My love affair with spiral galaxies is well documented here on this blog. Of course, I’m biased: I live in one.
But some of them demand a little more attention than others, like the oddly off-kilter NGC 2442, aka the Meat Hook Galaxy:
That gorgeous image (click to galactinate, or grab the ginormous 6756 x 5687 pixel version) is from the MPG/ESO 2.2 meter telescope in Chile, and it definitely shows why NGC 2442 is a weird one. The one arm at the bottom is long and stretched out, the top one is thicker and dotted with pink star-forming regions, and the nucleus is way off-center. What the heck happened to this galaxy?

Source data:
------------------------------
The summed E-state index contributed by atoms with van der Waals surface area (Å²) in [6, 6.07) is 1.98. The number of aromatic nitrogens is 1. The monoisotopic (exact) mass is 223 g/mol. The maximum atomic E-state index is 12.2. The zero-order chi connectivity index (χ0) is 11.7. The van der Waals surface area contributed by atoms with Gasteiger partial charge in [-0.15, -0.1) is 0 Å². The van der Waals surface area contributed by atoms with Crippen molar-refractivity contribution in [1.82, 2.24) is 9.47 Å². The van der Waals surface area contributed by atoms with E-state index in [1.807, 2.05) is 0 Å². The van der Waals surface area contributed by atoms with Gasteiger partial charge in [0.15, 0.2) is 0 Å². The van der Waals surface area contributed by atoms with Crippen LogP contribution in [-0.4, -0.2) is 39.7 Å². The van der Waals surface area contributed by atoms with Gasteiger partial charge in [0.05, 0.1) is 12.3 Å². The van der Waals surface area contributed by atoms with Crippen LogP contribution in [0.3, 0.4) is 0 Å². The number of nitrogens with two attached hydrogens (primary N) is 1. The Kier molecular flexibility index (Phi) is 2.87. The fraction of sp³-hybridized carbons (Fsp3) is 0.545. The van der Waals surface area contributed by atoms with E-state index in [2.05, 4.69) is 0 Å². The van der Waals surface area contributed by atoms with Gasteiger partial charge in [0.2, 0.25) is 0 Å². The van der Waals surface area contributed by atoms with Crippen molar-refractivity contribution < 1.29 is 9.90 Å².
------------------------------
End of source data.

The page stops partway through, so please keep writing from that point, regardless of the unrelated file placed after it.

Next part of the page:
Perhaps a close-up by Hubble will help:
[Note: this image is rotated 180° from the one above.] Again, we see lots of red gas clouds glowing, fired up by massive stars forming in them. Interestingly, to me this view of the galaxy looks like a single bird feather, with the individual vanes arcing down. Those vanes are actually streamers of gas and dust pulled out like taffy from the main arm. Given all this, it’s pretty clear that NGC 2442 suffered a very close pass or even a collision with another galaxy sometime in the relatively recent past.
But what galaxy? Read More